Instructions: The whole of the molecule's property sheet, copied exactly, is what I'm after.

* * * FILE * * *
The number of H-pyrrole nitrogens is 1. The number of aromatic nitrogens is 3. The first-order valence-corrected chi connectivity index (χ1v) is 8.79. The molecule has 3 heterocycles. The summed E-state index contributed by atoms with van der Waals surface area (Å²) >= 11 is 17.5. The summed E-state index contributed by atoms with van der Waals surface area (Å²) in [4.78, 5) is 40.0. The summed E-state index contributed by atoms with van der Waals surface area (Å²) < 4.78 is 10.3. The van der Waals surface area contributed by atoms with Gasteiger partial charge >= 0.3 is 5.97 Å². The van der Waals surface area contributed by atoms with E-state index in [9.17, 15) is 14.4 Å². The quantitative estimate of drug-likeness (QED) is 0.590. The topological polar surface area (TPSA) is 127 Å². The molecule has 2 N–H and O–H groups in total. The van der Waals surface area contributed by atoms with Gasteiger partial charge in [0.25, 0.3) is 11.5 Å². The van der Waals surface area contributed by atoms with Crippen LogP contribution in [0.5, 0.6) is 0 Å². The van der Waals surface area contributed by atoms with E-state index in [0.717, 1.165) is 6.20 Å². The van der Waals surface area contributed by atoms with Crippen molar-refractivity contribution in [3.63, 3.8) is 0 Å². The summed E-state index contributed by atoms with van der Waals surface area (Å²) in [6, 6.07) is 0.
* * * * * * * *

The number of H-pyrrole nitrogens is 1. The number of aromatic nitrogens is 3. The first-order valence-corrected chi connectivity index (χ1v) is 8.79. The molecule has 3 heterocycles. The summed E-state index contributed by atoms with van der Waals surface area (Å²) >= 11 is 17.5. The summed E-state index contributed by atoms with van der Waals surface area (Å²) in [4.78, 5) is 40.0. The summed E-state index contributed by atoms with van der Waals surface area (Å²) < 4.78 is 10.3. The van der Waals surface area contributed by atoms with Gasteiger partial charge >= 0.3 is 5.97 Å². The van der Waals surface area contributed by atoms with E-state index in [9.17, 15) is 14.4 Å². The quantitative estimate of drug-likeness (QED) is 0.590. The topological polar surface area (TPSA) is 127 Å². The molecule has 2 N–H and O–H groups in total. The van der Waals surface area contributed by atoms with Gasteiger partial charge in [0.25, 0.3) is 11.5 Å². The van der Waals surface area contributed by atoms with Crippen LogP contribution in [0.5, 0.6) is 0 Å². The van der Waals surface area contributed by atoms with E-state index in [0.717, 1.165) is 6.20 Å². The van der Waals surface area contributed by atoms with Crippen molar-refractivity contribution in [3.63, 3.8) is 0 Å². The summed E-state index contributed by atoms with van der Waals surface area (Å²) in [6, 6.07) is 0.